Thursday, January 17, 2008

(Don't) Send In the Clowns

Scientists have finally confirmed a suspicion I've had for a long time -- kids don't really like clowns. In fact. I'm not sure who really, truly, enjoys clowns.

Researchers from the University of Sheffield, who were simply trying to figure out ways to improve the decor of hospital children's wards, did a study of 250 hospital patients between the ages of four and 16. What did they find? They discovered that every one of the kids they surveyed -- without exception --- disliked clowns because they were downright scary.

"As adults we make assumptions about what works for children," said Penny Curtis, a senior lecturer in research at the university. "We found that clowns are universally disliked by children. Some found them quite frightening and unknowable."

I have never been a big fan of clowns. I can't remember how I felt about them as a kid, but I know that as an adult, whenever I went to a circus and the clowns came out to do their "comedy" acts, I was bored, just waiting for the next act when the little dogs jump through the hoops wearing tutus.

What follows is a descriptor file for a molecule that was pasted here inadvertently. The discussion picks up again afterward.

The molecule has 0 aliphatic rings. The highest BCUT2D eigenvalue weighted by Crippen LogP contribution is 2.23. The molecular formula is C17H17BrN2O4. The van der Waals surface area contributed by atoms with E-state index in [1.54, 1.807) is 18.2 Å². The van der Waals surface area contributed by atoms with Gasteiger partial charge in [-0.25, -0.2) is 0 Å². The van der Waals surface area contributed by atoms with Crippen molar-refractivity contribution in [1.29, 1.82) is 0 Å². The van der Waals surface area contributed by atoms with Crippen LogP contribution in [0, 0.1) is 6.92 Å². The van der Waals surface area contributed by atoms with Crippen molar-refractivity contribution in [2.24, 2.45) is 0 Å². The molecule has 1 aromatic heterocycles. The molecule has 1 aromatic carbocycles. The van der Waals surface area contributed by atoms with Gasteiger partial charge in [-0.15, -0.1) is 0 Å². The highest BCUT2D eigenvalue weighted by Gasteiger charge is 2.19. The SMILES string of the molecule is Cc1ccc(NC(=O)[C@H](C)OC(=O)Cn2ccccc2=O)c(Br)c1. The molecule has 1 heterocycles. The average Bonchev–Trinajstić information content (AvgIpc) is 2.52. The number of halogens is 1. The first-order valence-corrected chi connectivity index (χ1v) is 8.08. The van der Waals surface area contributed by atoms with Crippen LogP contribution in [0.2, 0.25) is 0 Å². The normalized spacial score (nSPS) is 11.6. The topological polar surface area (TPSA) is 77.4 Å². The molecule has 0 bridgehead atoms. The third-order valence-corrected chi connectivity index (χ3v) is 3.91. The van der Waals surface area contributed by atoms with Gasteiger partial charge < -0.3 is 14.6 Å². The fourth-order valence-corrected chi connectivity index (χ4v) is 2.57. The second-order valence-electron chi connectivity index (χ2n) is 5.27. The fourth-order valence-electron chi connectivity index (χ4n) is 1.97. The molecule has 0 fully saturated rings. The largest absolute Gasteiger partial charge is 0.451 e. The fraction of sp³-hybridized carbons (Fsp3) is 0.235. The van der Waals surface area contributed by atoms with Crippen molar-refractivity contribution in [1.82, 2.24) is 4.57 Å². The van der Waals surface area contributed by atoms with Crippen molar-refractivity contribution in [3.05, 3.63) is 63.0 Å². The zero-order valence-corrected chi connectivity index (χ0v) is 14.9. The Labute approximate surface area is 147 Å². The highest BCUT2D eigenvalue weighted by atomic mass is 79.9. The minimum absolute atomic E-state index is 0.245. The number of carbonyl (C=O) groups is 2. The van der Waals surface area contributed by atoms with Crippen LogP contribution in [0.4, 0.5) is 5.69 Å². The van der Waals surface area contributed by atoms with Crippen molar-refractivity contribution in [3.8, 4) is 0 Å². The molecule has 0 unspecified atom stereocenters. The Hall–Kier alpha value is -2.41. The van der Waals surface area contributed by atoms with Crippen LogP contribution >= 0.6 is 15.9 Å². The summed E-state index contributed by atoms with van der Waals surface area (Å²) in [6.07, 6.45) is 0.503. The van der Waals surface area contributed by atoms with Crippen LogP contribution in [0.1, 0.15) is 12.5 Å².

I got a different view of clowns when we took my oldest daughter to a circus when she was probably four or five. Whenever a brighly-colored and wild-haired clown came near, she began wailing in fright, as if the clown was carrying a bloody knife and was going to start carving on her stomach. I wasn't used to this reaction then, but when I looked around, I noticed other kids were reacting the very same way. Not all of them, but a good number.

My guess is that all of that clown persona -- the technicolor drag queen makeup, the towering orange and red Afros, the wild, ill-fitting clothing, the honking bicycle horns and the squirting carnations -- simply overloads a kid's circuits. I mean, weren't were supposed to be somewhat afraid of or repulsed by the Joker in the Batman cartoons and movies? And what was he if not just another made-up clown?

Of course, maybe my kids are just overly sensitive. Neither one of them would ever let us put them on Santa's lap to get a Christmas photo made -- they were scared of Santa, too. But come to think of it, a guy in a Santa suit is kind of like a clown, just with fewer colors and props to work with. I think many kids perceive a real, live St. Nick as they do a clown -- not as a friendly adult, but as a big, loud, weird-looking stranger. Maybe there's just too much chaos and uncertainty in a concentrated dose coming at a kid to have him react positively to clowns of any stripe.

Now I know that there will probably be reaction from lots of clown-loving adults and kids out there, and if that's how you feel, it's no skin off my big, round, red nose. And in fairness I must include a disclaimer -- I do like the way clowns tie those long balloons into the shapes of animals. That's a valuable skill, I guess, but I'm not sure you need to look like the survivor of an explosion in a paint and wig factory to put it to use.

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